Hot off of his Ned Kelly Award win for the twisty crime novel The Wife and the Widow, Christian White dives deep into late 1980s suburbia for his third novel Wild Place. While his first novel The Nowhere Child travelled to America and The Wife and the Widow journeyed to an island off the coast of Victoria, Wild Place is located and stays in suburbs outside of Melbourne. A place that one of the teenage characters refers to as a “snowglobe” at one point. The ‘Wild Place’ of the title is a small plot of remnant bushland in the middle of the suburb but by the end of the book, readers may reconsider how this description might be applied to the suburb as a whole.
The book opens with the last encounter of Tracie Reed with her mother before she goes missing. It then cuts to protagonist Tom Witter at the local neighbourhood watch meeting a few weeks later being asked to put out fliers about Tracie’s disappearance. Tom, who grew up in the area and is now a teacher at the local high school, becomes obsessed with trying to find out what happened to Tracie. Along the way he re-encounters old school connections who also never moved away – bullies who tormented him in high school to an old flame who is now a detective on the Tracie Reed case. When Tom focusses attention on a goth, metal loving teen as a suspect and points Tracie’s father at him, things get decidedly out of control.
White has always been interested in family secrets and the lengths people will go for their family. This theme is again a focus of Wild Place – whether it be Tom’s relationship with his two sons, one of whom is moving away and the other pulling away, or Owen Reed’s fixation on finding out what happened to his daughter. White does well to make the reader feel like they have worked out the answer before it is revealed, only to pull the rug out from under them. To make all of these twists work, though, White has to hold back critical information from the reader. When hidden truths are revealed, and most importantly who knew those truths and when, it can be more a case of readers saying: “why didn’t I know that before”, rather than: “of course, I should have worked that out”.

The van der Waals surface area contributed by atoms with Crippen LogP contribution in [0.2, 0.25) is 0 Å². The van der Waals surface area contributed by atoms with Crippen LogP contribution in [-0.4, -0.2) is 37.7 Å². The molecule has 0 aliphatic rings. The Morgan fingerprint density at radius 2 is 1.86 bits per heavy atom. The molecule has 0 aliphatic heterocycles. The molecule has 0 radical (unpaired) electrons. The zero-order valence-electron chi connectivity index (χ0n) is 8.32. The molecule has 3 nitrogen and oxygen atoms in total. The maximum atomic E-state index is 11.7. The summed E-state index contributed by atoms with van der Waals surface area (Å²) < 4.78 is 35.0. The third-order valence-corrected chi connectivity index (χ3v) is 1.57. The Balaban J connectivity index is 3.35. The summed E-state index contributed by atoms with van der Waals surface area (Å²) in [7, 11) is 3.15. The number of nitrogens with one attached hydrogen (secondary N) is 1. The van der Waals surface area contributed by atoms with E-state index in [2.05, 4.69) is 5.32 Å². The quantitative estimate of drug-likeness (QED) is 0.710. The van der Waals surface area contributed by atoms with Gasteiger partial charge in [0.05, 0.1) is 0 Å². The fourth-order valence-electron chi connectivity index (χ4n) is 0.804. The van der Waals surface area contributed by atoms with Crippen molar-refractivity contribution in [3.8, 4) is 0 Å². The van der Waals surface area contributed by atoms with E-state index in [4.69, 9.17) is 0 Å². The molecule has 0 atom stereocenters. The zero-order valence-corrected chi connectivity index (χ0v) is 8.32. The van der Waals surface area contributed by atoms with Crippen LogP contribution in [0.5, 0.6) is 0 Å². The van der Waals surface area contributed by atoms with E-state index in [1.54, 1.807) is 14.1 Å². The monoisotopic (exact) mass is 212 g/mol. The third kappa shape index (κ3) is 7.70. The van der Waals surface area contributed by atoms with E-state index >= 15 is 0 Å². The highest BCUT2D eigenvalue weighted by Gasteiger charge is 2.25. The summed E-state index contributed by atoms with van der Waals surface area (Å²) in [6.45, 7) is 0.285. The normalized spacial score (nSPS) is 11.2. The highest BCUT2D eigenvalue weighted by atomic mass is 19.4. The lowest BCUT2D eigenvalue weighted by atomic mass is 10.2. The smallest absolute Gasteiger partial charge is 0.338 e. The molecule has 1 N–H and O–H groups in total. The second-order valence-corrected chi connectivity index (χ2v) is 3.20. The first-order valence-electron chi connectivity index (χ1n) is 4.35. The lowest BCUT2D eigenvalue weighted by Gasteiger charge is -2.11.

Wild Place works when it lights a fire under reader’s conception of suburbia – playing on the fact that everyone has skeletons in their closets and is carrying secrets, and of the potential weaponization of ideas like neighbourhood watch (still very big in the late 1980s timeframe of the novel). It also asks classic crime-fiction moral questions of characters who on the surface consider themselves good or honourable (even when they may be lying to themselves about that) and who start to descend down a darker path in order to right a perceived wrong. Together with White’s love of twists and reverses, this combination delivers another engaging crime novel with broader questions on its mind.